The solution is not to put in more hours. The solution is to pare down the list and keep only what is essential. Once you’ve done that, you won’t feel pressed to do ten different things at once.
When the pressure is removed, your focus and creativity improve, resulting in more output in less time.

Sugar Free Products

Is it Free of Sugar or Is the sugar free?

We live in a world where sugar is everywhere. Sugar is present in all processed foods because it is addictive and helps food manufacturers sell more units.


As consumers, we must be cautious of this fact. Sugar consumption can cause blood sugar levels to spike and abnormal blood flow patterns in the brain. Excess sugar consumption can also cause oxidative stress, which can result in mood swings, depression, poor memory, poor concentration, and slower thinking.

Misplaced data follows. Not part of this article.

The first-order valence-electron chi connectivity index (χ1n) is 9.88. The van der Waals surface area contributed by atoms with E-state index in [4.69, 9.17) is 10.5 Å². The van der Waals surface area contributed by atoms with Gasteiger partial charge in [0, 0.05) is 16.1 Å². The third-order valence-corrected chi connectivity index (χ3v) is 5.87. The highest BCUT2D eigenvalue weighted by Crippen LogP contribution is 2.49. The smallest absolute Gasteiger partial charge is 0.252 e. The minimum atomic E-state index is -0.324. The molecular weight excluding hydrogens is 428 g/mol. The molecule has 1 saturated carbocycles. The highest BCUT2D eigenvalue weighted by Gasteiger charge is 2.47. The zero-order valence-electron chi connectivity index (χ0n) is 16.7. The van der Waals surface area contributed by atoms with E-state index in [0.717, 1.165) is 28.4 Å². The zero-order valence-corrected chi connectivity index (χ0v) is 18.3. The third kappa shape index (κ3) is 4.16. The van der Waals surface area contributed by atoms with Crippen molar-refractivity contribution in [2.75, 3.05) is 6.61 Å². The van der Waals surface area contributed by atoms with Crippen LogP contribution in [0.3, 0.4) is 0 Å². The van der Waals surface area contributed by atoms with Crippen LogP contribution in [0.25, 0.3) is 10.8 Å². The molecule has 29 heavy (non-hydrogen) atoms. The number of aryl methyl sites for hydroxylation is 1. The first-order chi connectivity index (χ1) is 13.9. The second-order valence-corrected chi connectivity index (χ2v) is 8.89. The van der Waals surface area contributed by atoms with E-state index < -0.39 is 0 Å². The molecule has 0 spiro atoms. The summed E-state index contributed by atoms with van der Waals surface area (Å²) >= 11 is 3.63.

Essentially, your brain will underperform and you will have no idea why. I recommend keeping a food journal for a day or two to help you control your sugar intake. Sugar is so pervasive that it can end up in your mouth before you realize it. You’ll be off to a good start if you’re extra vigilant, check labels, and avoid processed foods.

Final thoughts

These are some of the day to day habits that are weakening your brain in the long run. I was probably doing all of the above at one point. But now that I’ve cut back, I’m more productive, less moody, and much happier.


Along with them, don’t forget the fundamentals of brain health — a healthy diet, enough sleep, plenty of water, and so on.


It is our responsibility to take care of our brains. Keep in mind that if we live our lives according to our whims and fancies, it will not magically take care of itself.

Enplugged
Author: Enplugged

We tirelessly feed anyone who is proud to be called a “geek” with the informational and entertaining content they need.